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Flood 2018 and the status of reservoir-induced seismicity in Kerala, India

Abstract

Floods in India, which were once mostly confined to southern part of the Himalayan region, have now started spreading over to many regions of India, including the urban conglomerations and the desert tracts of Rajasthan too. The flood that occurred in Kerala during August 2018 is one such major disaster that caused huge damages to man, infrastructure and properties, estimated to the worth of 200 billion USD. Besides, they are expected to cause a chain of other hazards, and one among these is reservoir-induced seismicity (RIS). The RIS occurs in deep reservoirs with high water column. While the water column increases the total stress on the earth crust, the infiltration causes pore pressure increase which in turn decreases the effective strength of the earth crust. Such changes in the stress regime cause RIS (earthquake). The rocks of the Western Ghat Mountains of Kerala are highly deformed with folds and faults of Archean/Precambrian tectonics and have undergone morphological modifications during Pleistocene tectonics. The region is also seismically active. Further, the Western Ghats cover vast area in Kerala; almost all the dams and reservoirs are located in the highly folded, fractured, faulted and along the deep valleys of the Western Ghats. In the context of recent August 2018 flood disaster, the probability of RIS has increased. So, GIS analysis was carried out using various geosystems, seismicity, distribution of dams, zones of heavy rainfall 2018 and the flood inundation, which indicates that 50% of the reservoirs are highly prone to RIS. The RIS would have occurred during August 2018 flood itself, but for the release of water from the overflowing reservoirs. However, owing to the proneness of the region to RIS, optimal water management is necessary for the dams and reservoirs of Kerala.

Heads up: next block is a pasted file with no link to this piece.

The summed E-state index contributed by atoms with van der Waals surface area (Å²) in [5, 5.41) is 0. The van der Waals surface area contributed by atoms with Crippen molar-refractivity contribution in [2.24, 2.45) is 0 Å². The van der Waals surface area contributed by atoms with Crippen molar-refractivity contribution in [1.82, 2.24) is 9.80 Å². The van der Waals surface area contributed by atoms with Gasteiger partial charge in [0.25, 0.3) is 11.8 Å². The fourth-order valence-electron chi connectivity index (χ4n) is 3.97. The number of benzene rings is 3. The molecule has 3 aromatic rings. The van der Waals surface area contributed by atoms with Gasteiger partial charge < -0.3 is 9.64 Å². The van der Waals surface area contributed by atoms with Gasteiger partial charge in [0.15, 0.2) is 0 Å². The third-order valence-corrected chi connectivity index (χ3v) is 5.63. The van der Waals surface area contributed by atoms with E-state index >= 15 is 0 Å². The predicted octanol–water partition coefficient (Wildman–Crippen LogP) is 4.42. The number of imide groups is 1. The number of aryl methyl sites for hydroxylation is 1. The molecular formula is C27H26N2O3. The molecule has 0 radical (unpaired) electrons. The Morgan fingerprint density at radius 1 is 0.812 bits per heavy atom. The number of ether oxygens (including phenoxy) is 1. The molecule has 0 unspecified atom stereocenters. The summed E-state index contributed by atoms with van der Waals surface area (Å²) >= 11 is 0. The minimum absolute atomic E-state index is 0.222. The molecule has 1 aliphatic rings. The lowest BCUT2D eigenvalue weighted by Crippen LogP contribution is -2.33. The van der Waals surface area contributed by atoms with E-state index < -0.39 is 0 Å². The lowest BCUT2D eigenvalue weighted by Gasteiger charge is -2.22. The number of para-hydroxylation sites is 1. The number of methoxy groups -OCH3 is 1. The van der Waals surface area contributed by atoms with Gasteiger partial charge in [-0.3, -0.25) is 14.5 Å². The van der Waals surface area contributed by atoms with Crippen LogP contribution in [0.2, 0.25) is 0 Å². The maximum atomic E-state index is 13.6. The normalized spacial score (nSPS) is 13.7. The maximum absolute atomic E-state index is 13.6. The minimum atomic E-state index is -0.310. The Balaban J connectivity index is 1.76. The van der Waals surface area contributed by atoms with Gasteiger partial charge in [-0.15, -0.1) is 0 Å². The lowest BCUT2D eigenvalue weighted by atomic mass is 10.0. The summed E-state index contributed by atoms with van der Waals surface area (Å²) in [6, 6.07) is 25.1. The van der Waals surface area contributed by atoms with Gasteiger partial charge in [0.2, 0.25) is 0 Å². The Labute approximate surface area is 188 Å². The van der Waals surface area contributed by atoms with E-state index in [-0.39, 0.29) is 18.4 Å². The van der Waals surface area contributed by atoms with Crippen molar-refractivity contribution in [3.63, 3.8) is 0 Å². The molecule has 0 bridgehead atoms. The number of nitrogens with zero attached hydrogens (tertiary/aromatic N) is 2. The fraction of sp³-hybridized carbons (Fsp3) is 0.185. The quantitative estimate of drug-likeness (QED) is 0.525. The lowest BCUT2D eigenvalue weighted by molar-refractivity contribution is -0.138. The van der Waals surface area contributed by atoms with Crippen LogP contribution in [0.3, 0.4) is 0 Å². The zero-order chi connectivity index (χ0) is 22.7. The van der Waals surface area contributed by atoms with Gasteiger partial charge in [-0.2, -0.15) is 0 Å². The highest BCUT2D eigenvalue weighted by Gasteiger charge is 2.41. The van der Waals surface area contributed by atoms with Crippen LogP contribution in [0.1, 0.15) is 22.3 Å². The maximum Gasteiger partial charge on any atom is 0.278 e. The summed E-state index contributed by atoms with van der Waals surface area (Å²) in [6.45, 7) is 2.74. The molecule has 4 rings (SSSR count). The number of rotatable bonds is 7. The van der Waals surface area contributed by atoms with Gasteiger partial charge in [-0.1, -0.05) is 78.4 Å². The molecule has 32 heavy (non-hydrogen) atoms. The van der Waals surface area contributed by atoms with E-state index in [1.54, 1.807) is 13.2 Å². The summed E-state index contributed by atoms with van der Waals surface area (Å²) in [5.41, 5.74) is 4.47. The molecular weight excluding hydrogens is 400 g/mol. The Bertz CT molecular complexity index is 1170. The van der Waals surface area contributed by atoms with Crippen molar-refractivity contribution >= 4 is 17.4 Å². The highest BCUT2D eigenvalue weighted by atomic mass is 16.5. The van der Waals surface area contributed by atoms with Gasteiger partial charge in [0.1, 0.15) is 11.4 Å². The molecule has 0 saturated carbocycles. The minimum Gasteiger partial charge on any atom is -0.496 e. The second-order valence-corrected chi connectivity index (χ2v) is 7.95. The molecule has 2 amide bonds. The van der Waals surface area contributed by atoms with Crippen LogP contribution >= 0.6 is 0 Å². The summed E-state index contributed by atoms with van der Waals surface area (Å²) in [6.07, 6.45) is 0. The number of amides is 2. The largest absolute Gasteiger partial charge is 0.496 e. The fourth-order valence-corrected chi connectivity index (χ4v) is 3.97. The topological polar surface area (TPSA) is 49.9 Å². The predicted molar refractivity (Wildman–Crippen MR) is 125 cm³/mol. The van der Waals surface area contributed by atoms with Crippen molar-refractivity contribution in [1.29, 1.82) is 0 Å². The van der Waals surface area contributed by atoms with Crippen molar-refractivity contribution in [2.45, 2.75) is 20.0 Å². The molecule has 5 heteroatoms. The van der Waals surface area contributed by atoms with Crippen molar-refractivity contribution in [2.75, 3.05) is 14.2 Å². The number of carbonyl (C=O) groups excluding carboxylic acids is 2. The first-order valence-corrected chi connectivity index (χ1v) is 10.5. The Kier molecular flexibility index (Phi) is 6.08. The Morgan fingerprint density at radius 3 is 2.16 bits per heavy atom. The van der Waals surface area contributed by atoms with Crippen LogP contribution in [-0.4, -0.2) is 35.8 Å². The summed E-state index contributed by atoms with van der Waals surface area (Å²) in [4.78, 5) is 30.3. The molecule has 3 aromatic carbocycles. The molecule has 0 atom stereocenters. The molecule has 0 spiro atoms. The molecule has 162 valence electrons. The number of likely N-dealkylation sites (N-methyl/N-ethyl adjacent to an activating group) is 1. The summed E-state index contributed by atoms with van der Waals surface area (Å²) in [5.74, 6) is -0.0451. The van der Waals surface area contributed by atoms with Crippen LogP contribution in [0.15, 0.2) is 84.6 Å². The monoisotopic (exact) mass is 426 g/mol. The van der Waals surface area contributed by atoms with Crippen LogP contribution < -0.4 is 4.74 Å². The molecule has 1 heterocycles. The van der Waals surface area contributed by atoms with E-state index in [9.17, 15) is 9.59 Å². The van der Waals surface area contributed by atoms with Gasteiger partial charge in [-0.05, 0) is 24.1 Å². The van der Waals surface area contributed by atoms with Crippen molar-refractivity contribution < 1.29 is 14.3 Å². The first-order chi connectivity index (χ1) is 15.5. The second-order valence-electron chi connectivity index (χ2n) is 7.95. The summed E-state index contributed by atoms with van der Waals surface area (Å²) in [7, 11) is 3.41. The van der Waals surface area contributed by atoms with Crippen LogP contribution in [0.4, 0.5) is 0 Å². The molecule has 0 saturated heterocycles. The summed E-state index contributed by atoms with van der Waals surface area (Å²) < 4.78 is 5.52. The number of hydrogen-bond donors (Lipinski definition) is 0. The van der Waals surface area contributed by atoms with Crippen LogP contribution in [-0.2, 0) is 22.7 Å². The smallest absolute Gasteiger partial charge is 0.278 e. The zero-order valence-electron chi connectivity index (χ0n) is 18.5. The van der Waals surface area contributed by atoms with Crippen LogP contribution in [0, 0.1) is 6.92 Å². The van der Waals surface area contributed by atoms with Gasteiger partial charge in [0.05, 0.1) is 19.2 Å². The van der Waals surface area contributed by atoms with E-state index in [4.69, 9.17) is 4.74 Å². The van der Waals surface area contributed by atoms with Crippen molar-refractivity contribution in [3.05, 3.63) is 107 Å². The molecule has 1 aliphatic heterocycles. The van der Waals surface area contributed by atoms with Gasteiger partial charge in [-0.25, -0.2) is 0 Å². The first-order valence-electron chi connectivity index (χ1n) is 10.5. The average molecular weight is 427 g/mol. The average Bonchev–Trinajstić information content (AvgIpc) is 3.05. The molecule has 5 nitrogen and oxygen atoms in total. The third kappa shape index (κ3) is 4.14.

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Correspondence to S. M. Ramasamy.

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Ramasamy, S.M., Gunasekaran, S., Rajagopal, N. et al. Flood 2018 and the status of reservoir-induced seismicity in Kerala, India. Nat Hazards 99, 307–319 (2019). https://doi.org/10.1007/s11069-019-03741-x

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  • DOI: https://doi.org/10.1007/s11069-019-03741-x

Keywords

  • Kerala flood 2018
  • Tectonic vulnerability
  • Land subsidence
  • Reservoir-induced seismicity